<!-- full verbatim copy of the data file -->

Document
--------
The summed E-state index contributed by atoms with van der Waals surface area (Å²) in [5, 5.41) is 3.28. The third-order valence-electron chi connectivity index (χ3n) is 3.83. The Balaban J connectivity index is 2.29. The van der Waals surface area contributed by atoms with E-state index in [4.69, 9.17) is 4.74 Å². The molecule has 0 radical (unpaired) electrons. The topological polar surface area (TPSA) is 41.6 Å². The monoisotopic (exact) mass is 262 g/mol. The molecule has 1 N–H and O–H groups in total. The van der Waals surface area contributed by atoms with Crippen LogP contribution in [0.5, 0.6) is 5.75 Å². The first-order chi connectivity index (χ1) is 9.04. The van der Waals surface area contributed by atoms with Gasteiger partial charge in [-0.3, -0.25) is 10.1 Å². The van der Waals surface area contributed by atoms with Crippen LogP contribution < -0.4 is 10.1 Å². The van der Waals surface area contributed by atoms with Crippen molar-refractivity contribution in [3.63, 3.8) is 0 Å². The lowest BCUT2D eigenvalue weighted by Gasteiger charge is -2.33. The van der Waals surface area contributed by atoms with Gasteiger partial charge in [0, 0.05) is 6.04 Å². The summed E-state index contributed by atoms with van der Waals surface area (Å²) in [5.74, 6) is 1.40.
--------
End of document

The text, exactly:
The summed E-state index contributed by atoms with van der Waals surface area (Å²) in [5, 5.41) is 3.28. The third-order valence-electron chi connectivity index (χ3n) is 3.83. The Balaban J connectivity index is 2.29. The van der Waals surface area contributed by atoms with E-state index in [4.69, 9.17) is 4.74 Å². The molecule has 0 radical (unpaired) electrons. The topological polar surface area (TPSA) is 41.6 Å². The monoisotopic (exact) mass is 262 g/mol. The molecule has 1 N–H and O–H groups in total. The van der Waals surface area contributed by atoms with Crippen LogP contribution in [0.5, 0.6) is 5.75 Å². The first-order chi connectivity index (χ1) is 9.04. The van der Waals surface area contributed by atoms with Gasteiger partial charge in [-0.3, -0.25) is 10.1 Å². The van der Waals surface area contributed by atoms with Crippen LogP contribution < -0.4 is 10.1 Å². The van der Waals surface area contributed by atoms with Crippen molar-refractivity contribution in [3.63, 3.8) is 0 Å². The lowest BCUT2D eigenvalue weighted by Gasteiger charge is -2.33. The van der Waals surface area contributed by atoms with Gasteiger partial charge in [0, 0.05) is 6.04 Å². The summed E-state index contributed by atoms with van der Waals surface area (Å²) in [5.74, 6) is 1.40.